By Eric Holmberg
Published November 1, 1988
By Eric Holmberg
“Chicago has slain its thousands and Atlanta its tens of thousands.” Whether we are speaking figuratively about the per capita ratios of murdered children or the number of people jailed at their respective Democratic conventions, the bough has broken for the cradle of Southern hospitality.
- Baby John Doe, #8849161
Written while in the Key Road Jail
- Joe is a 57-year-old grandfather, recently retired from the Navy. Like me and over 400 others, he is in an Atlanta jail for placing his body between a killer and his intended victim. Though he is smiling, Joe looks freshly mugged. There is blood on the right side of his face, a black-eye, contusions everywhere. Bruises, deep and violet with yellow halos, have spread across the inside of both his upper arms.
It is hard to tell, he says, which wounds he got from being slung around by the arresting officers, or from when one of the “Red Dogs” (an elite “special forces” unit) stood on his chest. But Joe insists he feels fine; God is good, and anyway, “what an honor that He would allow me to identify with the Cross to this extent.” I’m smiling now, too.
- I don’t get a chance to smile with Doyle, a pastor from Indiana. He has been in the hospital since the day we were all arrested, slipping in and out of consciousness. He received a concussion when a policeman tested the relative density of his head with a steel fire extinguisher. Doyle’s jaw was injured as well, the result of a supposedly harmless “come-along” hold.
- Plump and avuncular, Police Major Burnett is the officer in charge of dealing with Operation Rescue. Joe and Doyle’s arrests, as well as the violence used against them, was the major’s idea.
At a press conference the month before, Burnett had testified that he too was a follower of Jesus Christ, though he echoed all our thoughts when he wondered aloud if his Jesus was the same one we were following. “My Jesus,” he said, “never tried to physically intervene in order to save someone’s life.” (So there was a difference; his Jesus had never been crucified!) “My Jesus is a God of love and my job is to demonstrate that love,” he concluded with a wave of his hand.
A month later, Joe, Doyle, and many others found out the hard way that the world’s love means “never having to say you’re sorry”.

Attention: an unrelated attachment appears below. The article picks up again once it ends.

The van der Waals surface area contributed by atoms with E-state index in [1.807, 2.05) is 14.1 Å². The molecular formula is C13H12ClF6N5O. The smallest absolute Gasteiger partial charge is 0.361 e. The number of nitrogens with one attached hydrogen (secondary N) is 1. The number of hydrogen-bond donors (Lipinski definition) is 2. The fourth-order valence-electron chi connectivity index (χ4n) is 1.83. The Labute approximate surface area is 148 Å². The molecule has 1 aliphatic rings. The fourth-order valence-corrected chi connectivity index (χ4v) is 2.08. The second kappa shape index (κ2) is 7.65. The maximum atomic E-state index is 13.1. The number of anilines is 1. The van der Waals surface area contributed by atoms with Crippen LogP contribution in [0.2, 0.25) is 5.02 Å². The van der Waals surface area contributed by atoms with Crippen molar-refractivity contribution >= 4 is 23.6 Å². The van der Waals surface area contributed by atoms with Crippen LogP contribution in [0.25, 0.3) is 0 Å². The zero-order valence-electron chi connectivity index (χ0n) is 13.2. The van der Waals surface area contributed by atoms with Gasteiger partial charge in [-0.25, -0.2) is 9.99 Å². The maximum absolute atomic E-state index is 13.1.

- Dan Little, a pastor from Binghamton, New York, is no stranger to intervention on behalf of justice and life. Ten years ago he broke into a house in order to drag out a burning couch. Instead of a breaking and entering charge, the police told him he did a good job. A few years later, he tackled an armed man who had just robbed a gas station. Instead of an assault charge, again the police told him he did a good job. The other day, however, he attempted non-violently to shut down a facility where dozens of children were scheduled to die. This time he was dragged by his neck and thrown into jail. They didn’t tell him he had done a good job.
- Hosea Williams isn’t in jail with us, but says he is thinking about giving it a shot. An Atlanta city councilman, he, along with Andrew Young, was a leader in the Civil Rights Movement and is familiar with non-violent direct action. He can’t believe that a man like Mayor Young, who was once on the receiving end of establishment bullying, would now be responsible for dragging praying grandmothers through the streets of Atlanta. He doesn’t buy the Mayor’s feeble excuses either.
“I think what is happening in Atlanta right now is just terribly anti-American,” Mr. Williams told the press. “It hurts me so bad that we who were the leaders of the movement in the ’50s, ’60s, and ’70s, are now the political leaders, and we are doing the same things to demonstrators that George Wallace and Bull Connor and others did to us.”
- Father Norman is a missionary from Rome who spends a lot of his time with Mother Theresa on the mean streets of Calcutta. His clerical shirt is hanging from his body like David Banner’s on the Incredible Hulk; scabs run up and down his arms. For five policemen, it was like trying to pull hell up by the roots, dragging this Scotsman away from his appointed post as a defender of the pre-born.
His is the first homily shared in what were to become twice a day meetings for the Unlawful Assembly of God Church at the Key Road Jail. Father Norman’s message is simple and direct, affirming the qualities of compassion, truth and identification with the poor and weak. He calls us men as everywhere the sounds of crying can be heard.
As we weep, worship, and listen to the words of Scripture, we realize that though we are in jail, we have never been more free. Our prayers, infused with a new power that seems to ionize the very air around us, erupts like a volcano, punching a hole through the ceiling of our prison and the dense blanket of oppression caused by the bloody slaughter of Atlanta’s pre-born.
Another Man, one who had also committed Himself into the hands of sinners, is suddenly walking among us.